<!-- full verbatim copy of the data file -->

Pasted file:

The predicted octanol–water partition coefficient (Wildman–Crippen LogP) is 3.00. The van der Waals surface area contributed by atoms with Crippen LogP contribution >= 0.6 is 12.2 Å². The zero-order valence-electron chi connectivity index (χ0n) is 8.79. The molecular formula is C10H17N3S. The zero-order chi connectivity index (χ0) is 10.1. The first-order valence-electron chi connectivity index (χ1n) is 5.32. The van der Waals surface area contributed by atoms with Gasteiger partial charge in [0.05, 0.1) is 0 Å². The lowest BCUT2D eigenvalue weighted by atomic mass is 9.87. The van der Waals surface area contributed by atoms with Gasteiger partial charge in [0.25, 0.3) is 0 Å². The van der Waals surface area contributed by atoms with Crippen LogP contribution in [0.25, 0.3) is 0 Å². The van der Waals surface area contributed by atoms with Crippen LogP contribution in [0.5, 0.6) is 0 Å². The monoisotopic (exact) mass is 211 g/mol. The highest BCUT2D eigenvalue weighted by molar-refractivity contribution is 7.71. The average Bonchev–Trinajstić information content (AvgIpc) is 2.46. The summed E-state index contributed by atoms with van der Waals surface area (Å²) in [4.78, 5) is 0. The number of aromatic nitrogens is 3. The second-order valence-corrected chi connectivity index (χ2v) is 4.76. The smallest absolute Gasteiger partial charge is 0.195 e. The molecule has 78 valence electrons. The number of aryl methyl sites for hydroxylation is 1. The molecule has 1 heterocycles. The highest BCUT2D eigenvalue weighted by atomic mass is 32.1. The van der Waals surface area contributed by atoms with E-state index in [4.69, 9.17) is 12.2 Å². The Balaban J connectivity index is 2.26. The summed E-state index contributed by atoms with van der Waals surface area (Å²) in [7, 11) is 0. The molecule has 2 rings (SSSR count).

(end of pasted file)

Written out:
The predicted octanol–water partition coefficient (Wildman–Crippen LogP) is 3.00. The van der Waals surface area contributed by atoms with Crippen LogP contribution >= 0.6 is 12.2 Å². The zero-order valence-electron chi connectivity index (χ0n) is 8.79. The molecular formula is C10H17N3S. The zero-order chi connectivity index (χ0) is 10.1. The first-order valence-electron chi connectivity index (χ1n) is 5.32. The van der Waals surface area contributed by atoms with Gasteiger partial charge in [0.05, 0.1) is 0 Å². The lowest BCUT2D eigenvalue weighted by atomic mass is 9.87. The van der Waals surface area contributed by atoms with Gasteiger partial charge in [0.25, 0.3) is 0 Å². The van der Waals surface area contributed by atoms with Crippen LogP contribution in [0.25, 0.3) is 0 Å². The van der Waals surface area contributed by atoms with Crippen LogP contribution in [0.5, 0.6) is 0 Å². The monoisotopic (exact) mass is 211 g/mol. The highest BCUT2D eigenvalue weighted by molar-refractivity contribution is 7.71. The average Bonchev–Trinajstić information content (AvgIpc) is 2.46. The summed E-state index contributed by atoms with van der Waals surface area (Å²) in [4.78, 5) is 0. The number of aromatic nitrogens is 3. The second-order valence-corrected chi connectivity index (χ2v) is 4.76. The smallest absolute Gasteiger partial charge is 0.195 e. The molecule has 78 valence electrons. The number of aryl methyl sites for hydroxylation is 1. The molecule has 1 heterocycles. The highest BCUT2D eigenvalue weighted by atomic mass is 32.1. The van der Waals surface area contributed by atoms with E-state index in [4.69, 9.17) is 12.2 Å². The Balaban J connectivity index is 2.26. The summed E-state index contributed by atoms with van der Waals surface area (Å²) in [7, 11) is 0. The molecule has 2 rings (SSSR count).